Blood pressure variability associated with increased risk of dementia, especially in men

Aug 30, 2021

High long term blood pressure variability (BPV) in older adults, particularly men, is associated with an increased risk of dementia and cognitive decline.

 

A new analysis of ASPREE data found a link between variability of blood pressure in older adults, particularly in men, and an increased risk of dementia and cognitive decline.

Hypertension (high blood pressure) in mid-life has previously been shown to be a strong risk factor for dementia in later life. This study showed that fluctuations in blood pressure (BPV), are also an indicator of possible decline in cognition (thinking and memory).

ASPREE investigators, Professor Mike Ernst from the University of Iowa and Associate Professor Joanne Ryan from the School of Public Health and Preventive Medicine, Monash University led the study, which analysed health data from 16,758 ASPREE participants, mostly aged over 70 years.

White man with greying beard, wearing a grey jumper sits in front of bookshelf lined with books.

Above: US-based ASPREE investigator, Prof Mike Ernst led this study with A/Prof Joanne Ryan.

Previous studies into BPV involved younger people or older adults already diagnosed with cognitive impairment, or used a single cognitive measuring tool.

Prof Ernst said ASPREE was uniquely suited to investigate the effect of BPV on cognition because participants were free of dementia at the start of the trial and they underwent standardised blood pressure and cognition measures for several years.

“Importantly, participants underwent a series of cognitive measures. This enabled us to capture detail on many facets of cognition and memory, including global cognition, delayed episodic memory, verbal fluency, and processing speed and attention.

“They also underwent a validated depression scale prior to annual cognitive exercises, which is important because depression may have an impact on cognitive function,” said Prof Ernst.

Blood pressure was recorded for all participants annually, and was done so in accordance with guidelines from the American Heart Association.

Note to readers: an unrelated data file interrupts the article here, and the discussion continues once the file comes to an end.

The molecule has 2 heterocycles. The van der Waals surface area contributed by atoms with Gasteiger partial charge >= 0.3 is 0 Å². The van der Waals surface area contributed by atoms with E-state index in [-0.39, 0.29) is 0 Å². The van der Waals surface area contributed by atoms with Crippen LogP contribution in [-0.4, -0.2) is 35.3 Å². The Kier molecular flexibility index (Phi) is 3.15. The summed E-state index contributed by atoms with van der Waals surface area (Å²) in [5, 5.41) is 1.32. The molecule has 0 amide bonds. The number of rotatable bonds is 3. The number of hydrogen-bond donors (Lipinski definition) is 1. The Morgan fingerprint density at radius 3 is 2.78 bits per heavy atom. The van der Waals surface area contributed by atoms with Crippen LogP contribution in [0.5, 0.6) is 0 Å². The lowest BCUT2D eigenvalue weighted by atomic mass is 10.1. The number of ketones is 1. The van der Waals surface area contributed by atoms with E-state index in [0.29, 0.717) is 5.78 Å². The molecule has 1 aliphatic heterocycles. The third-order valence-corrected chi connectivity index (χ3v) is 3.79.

Researchers categorised participants into three BPV groups: low, medium and high, based on blood pressure measures recorded in the first three years of the study. At study entry, BPV was generally higher among women, but cognitive scores were similar in all groups.

Over an average of 4.7 years, differences emerged. Participants with the highest BPV were shown to be at significantly increased risk of dementia and cognitive decline compared with the group with the smallest fluctuations in blood pressure. Being male also increased the risk significantly, regardless of antihypertensive use and other dementia risk factors such as smoking.

Researchers found no association between systolic or diastolic blood pressure measures, or hypertension at study entry, and the risk of dementia/cognitive decline.

Woman with brown hair, fair skin wearing a red and white jacket stands with her arms crossed and smiling at the camera

Above: Australia-based ASPREE Investigator, A/Professor Joanne Ryan. 

These findings support the earlier studies that had suggested BPV may be a useful indicator of cognitive decline, expanding our understanding to include older, relatively healthy adults who had reached late life without significant cognitive impairment – a group that is not typically considered at high risk for dementia in their remaining lifespan.

The results also provide the first evidence of possible sex‐specific effects of BPV on cognition.

The biological mechanisms underpinning the relationship between BPV and cognitive decline remain unclear, which the researchers say should be a focus of further investigation.

Accumulating evidence suggests BPV is associated with structural brain changes, including increased lesions in the brain called white matter hyperintensities, increased small bleeds in the cerebrum, and enlarged fluid-filled spaces in the brain matter. Whether these changes are caused by BPV or vice versa is unknown.

While all ASPREE participants were without symptoms of cognitive impairment at study entry, it is possible that some may have had changes to brain structure without showing symptoms.

Professor Ernst said that it was tempting to speculate about the existence of different pathways towards cognitive decline in men and women, such as whether sex hormones such as oestrogen may have a protective effect for women.

“More study is warranted into this area to help determine the underlying reasons for these sex-specific differences, and into research to find out whether reducing BPV can preserve late-life cognitive function,” he said.

Published in the Journal of the American Heart Association, the findings may help doctors identify people at increased risk of cognitive impairment, allowing for closer monitoring, and pointing the way to new areas for research.

A/Prof Ryan said that dementia prevention remains a major public health priority.

“Any opportunity to identify early those at risk, and engage people in preventive therapies, is important.”

The paper, ‘Long-Term Blood Pressure Variability and Risk of Cognitive Decline and Dementia Among Older Adults’,  was published in the Journal of the American Heart Association.
DOI: 10.1161/JAHA.120.019613

This new paper is one of many important health findings yielded from the ASPREE (ASPirin in Reducing Events in the Elderly) dataset.  Further analysis of the extensive, high quality data from 19,114 Australian and Americans, continues to drive new findings in healthy older adults, mostly over the age of 70.

This post was adapted from this article.

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